However, anecdotally, Dr. Hoy says some of his colleagues have reported somewhat lower degrees of fever with BQ.1 and BQ.1.1. J. Wes Ulm, MD, PhD, a physician, medical researcher, and bioinformatics expert, says there have been more reports of sore throats associated with these new variants. “BQ.1 seems to distinguish itself symptomatically in having a much higher [tendency] to cause a noticeable sore throat (sensation of one's ‘throat being on fire' as many patients have described it), as well as rhinorrhea (runny nose),” he describes.

Should Parents Be Worried About BQ.1?

After the past few years of COVID concerns and disruption to our kids’ lives, it’s natural parents might be worried about what these new variants might mean for their families.

As for how the new variants might affect our kids’ health, Dr. Ulm says there is some cause for hope. “On the one hand, there is a reason for optimism in the sense that this is hardly our first rodeo with Omicron subvariants. There is some level of population immunity, even if waxing and waning when it comes to COVID, along with better and more readily available treatments,” he describes.

At the same time, Dr. Ulm says, these BQ.1 and BQ.1.1 variants are brand new, immune-evasive, and very contagious, so it’s unclear how well prior infection from other versions of Omicron might impact new waves of the virus. “BQ.1 is a new animal in the COVID zoo and it poses novel threats that must be taken seriously,” he says.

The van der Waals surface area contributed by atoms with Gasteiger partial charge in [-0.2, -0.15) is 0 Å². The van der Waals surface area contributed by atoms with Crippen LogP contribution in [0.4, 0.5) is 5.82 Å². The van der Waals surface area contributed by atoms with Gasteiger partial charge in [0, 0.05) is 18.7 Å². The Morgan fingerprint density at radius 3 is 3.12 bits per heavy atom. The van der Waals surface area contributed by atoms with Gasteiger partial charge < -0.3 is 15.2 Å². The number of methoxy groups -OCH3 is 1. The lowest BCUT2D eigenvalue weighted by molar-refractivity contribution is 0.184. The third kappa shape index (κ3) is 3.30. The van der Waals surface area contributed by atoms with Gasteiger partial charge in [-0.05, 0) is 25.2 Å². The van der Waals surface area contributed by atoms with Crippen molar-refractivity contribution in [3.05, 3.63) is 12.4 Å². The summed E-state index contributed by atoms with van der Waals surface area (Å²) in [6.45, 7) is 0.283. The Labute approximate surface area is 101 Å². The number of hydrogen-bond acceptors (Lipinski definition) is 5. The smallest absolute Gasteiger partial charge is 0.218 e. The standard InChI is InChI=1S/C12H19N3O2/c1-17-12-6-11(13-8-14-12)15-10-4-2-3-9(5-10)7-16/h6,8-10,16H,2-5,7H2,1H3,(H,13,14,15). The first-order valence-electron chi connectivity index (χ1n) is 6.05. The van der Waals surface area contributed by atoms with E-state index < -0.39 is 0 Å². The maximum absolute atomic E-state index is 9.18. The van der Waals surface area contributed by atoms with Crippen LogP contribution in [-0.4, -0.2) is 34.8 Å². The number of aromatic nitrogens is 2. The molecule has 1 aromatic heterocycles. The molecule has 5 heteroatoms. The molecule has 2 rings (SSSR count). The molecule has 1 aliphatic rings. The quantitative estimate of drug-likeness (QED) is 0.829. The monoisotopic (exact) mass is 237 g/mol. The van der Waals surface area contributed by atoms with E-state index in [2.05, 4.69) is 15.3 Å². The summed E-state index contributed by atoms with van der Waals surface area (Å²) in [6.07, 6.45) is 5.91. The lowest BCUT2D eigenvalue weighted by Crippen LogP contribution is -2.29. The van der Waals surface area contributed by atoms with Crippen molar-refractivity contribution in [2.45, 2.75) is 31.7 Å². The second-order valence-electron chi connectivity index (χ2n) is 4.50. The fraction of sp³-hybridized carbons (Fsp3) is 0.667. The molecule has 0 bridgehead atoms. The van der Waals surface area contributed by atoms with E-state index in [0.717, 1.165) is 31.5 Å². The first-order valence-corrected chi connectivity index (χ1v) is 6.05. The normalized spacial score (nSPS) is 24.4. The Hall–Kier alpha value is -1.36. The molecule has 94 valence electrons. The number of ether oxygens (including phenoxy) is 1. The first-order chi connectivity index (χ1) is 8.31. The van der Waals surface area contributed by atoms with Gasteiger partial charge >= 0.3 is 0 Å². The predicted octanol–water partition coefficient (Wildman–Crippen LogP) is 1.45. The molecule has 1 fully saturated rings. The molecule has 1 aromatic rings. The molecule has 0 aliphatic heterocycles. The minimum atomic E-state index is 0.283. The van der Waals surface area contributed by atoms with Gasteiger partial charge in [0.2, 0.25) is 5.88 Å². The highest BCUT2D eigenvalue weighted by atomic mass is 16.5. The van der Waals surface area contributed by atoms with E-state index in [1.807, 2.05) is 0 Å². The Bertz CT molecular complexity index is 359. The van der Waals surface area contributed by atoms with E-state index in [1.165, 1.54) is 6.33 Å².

BQ.1 is a new animal in the COVID zoo and it poses novel threats that must be taken seriously.


How might the variants affect our kids’ schools or activities? The truth is, the impact these variants might have on things like outbreaks at school or extracurricular activities, masks, or cancellations is tough to predict at this point, says Michael Chang, MD, a pediatric infectious disease specialist at UTHealth Houston and Memorial Hermann Hospital.

“Parents can look at the historical response (infection prevention measures, physical distancing guidelines, closures, masking) to the initial Omicron waves to predict how their community, school, and government leadership will respond to possible upcoming SARS-CoV-2 surges driven by future variants,” Dr. Chang advises. He also says the way schools and other institutions handle outbreak and infection prevention will likely be different regionally and even on a case-by-case basis.

Other New COVID Variants

There is another COVID variant making headlines: XBB, which is currently spreading overseas, especially in Singapore. Should parents be worried about this one, too?

“It’s too early to know if XBB will become dominant in the U.S.,” says Dr. Chang. “As all the variants ‘converge’ on similar mutations, we don’t know yet how these variants will interact when circulating in the same population and which variant will ‘win.’”

What we do know from Singapore, says Dr. Chang, is that patients are reporting similar symptoms as other COVID infections. “The Singapore Ministry of Health is reporting increased re-infections, since XBB became the dominant variant,” Dr. Chang adds. Still, he says XBB has not changed the trajectory of their COVID situation, with respect to severe disease.

Does the New Bivalent Booster Protect Kids From COVID Variants?

As of October 12, 2022, the bivalent COVID booster targeting BA.4 and BA.5 is now available to all children 5 and up. There is limited data at this time regarding the extent to which the booster will prevent infection. But experts agree that getting your child boosted will help prevent severe cases of infection.